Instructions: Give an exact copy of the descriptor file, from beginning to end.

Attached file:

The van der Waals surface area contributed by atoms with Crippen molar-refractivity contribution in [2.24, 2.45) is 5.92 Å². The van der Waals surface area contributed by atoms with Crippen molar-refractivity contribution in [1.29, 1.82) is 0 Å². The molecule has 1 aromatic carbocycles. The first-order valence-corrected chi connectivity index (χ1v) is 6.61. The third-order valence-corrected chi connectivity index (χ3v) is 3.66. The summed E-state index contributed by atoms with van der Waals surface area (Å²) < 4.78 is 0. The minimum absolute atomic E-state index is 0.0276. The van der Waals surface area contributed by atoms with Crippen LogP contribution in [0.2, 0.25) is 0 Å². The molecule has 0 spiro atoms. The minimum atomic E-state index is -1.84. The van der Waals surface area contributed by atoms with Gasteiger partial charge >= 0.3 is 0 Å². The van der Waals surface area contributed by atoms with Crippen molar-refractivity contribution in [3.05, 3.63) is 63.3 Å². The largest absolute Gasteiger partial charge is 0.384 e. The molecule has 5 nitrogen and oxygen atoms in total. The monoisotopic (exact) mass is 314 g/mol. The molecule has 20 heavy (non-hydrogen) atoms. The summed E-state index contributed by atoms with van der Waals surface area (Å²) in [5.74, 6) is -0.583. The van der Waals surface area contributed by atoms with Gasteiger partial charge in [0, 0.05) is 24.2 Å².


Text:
The van der Waals surface area contributed by atoms with Crippen molar-refractivity contribution in [2.24, 2.45) is 5.92 Å². The van der Waals surface area contributed by atoms with Crippen molar-refractivity contribution in [1.29, 1.82) is 0 Å². The molecule has 1 aromatic carbocycles. The first-order valence-corrected chi connectivity index (χ1v) is 6.61. The third-order valence-corrected chi connectivity index (χ3v) is 3.66. The summed E-state index contributed by atoms with van der Waals surface area (Å²) < 4.78 is 0. The minimum absolute atomic E-state index is 0.0276. The van der Waals surface area contributed by atoms with Crippen LogP contribution in [0.2, 0.25) is 0 Å². The molecule has 0 spiro atoms. The minimum atomic E-state index is -1.84. The van der Waals surface area contributed by atoms with Gasteiger partial charge >= 0.3 is 0 Å². The van der Waals surface area contributed by atoms with Crippen molar-refractivity contribution in [3.05, 3.63) is 63.3 Å². The largest absolute Gasteiger partial charge is 0.384 e. The molecule has 5 nitrogen and oxygen atoms in total. The monoisotopic (exact) mass is 314 g/mol. The molecule has 20 heavy (non-hydrogen) atoms. The summed E-state index contributed by atoms with van der Waals surface area (Å²) in [5.74, 6) is -0.583. The van der Waals surface area contributed by atoms with Gasteiger partial charge in [0, 0.05) is 24.2 Å².